Are CREB® statistics to be trusted when the average and median price show annual gains while the market is clearly in a downturn?
Let’s take a look at the oil industry before answering the above question.
The price of oil is a commodity measured in a standard, uniform fashion: by barrel. If the price of oil is $45 bbl today but was $105 bbl 2 years ago, it’s simple to calculate that the price per barrel has fallen $60 or -57%. Easy-peasy with no confusion.
With oil, you know that each barrel is equivalent to 42 gallons and that’s that. It doesn’t change from one year to the next.
Residential real estate doesn’t have the luxury of a constant unit of measurement. The same homes aren’t being sold month after month and year after year.
Do you compare the price of a barrel of oil one day against the price of a truck or tanker of oil the next and conclude the oil market has skyrocketed? Or how about WTI crude versus the price of olive oil? Of course not. And yet that’s essentially what many do when they only look at average and median prices of residential real estate.
There are a vast number of differentiating factors that change the overall makeup of how much a home sells for:
- Property type (attached, detached, etc)
- Ownership (freehold, leasehold, condominium)
- Size (lot size and square footage of home)
- Age (new, resale, infill)
- Location (lakefront, inner-city, suburbs, cul-de-sac, etc)
- Upgrades & renos (hardwood, granite, windows, shingles, etc)
- Development (basement, landscaping)
A higher percentage of suburban condo sales one month could depress overall average prices, while more luxury sales would skew it higher.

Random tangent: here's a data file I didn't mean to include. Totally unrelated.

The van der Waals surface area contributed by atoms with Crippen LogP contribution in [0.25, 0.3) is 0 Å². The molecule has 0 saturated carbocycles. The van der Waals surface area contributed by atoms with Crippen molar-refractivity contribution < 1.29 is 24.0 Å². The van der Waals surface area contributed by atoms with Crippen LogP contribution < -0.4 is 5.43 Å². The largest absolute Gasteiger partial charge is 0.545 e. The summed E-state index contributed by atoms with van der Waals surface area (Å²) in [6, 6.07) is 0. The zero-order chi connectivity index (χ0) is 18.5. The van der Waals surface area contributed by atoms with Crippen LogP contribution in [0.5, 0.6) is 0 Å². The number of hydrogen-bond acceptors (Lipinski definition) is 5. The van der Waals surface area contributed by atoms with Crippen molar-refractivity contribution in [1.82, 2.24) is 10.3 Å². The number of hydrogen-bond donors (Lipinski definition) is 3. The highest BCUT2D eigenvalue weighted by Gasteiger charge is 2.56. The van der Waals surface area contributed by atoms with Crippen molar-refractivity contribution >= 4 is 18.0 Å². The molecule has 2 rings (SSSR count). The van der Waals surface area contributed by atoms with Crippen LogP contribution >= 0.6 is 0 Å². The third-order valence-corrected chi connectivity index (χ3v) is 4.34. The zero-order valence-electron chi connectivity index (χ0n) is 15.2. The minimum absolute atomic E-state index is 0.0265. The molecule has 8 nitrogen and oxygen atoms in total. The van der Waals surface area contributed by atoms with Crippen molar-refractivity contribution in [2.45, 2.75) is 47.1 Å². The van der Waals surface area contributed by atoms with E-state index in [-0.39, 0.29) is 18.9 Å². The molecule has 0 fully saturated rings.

The real estate industry has attempted to create some uniformity by using “benchmark” prices. The same types of homes with the same attributes are used when comparing prices from one period to the next. Other indices, like Teranet-National Bank Home Price Index uses sales pairs (homes that have sold at least twice) for a more apples-to-apples comparison.
The benchmark isn’t perfect – it only provides us with a more accurate reflection of which direction prices are trending. Average and median prices, on the other hand, only reflect the sales mix during a specific period.
A good example that illustrates how impractical it is to only follow the average and median price is to look at the community statistics which magnifies the effect.
In January 2015, an apartment sold for $446,000. A year later, a 3777 sq ft detached home sold for $1,717,500. Did Upper Mount Royal real estate really experience a 285.1% annual increase as the average and median price suggests? Or is it more likely that prices declined by -10.4% as shown by the benchmark price?
There is no magic number to look at when determining the health of the real estate market. Track inventory and sales levels to ascertain supply and demand. Housing starts and building permits are a good leading indicator. Keep an eye on immigration and employment levels. Review the different price measurements and see if they complement each other. If not, determine why that’s the case.
Finally, don’t put so much stock on the average price. It can be 100% accurate and at the same conceal underlying market conditions.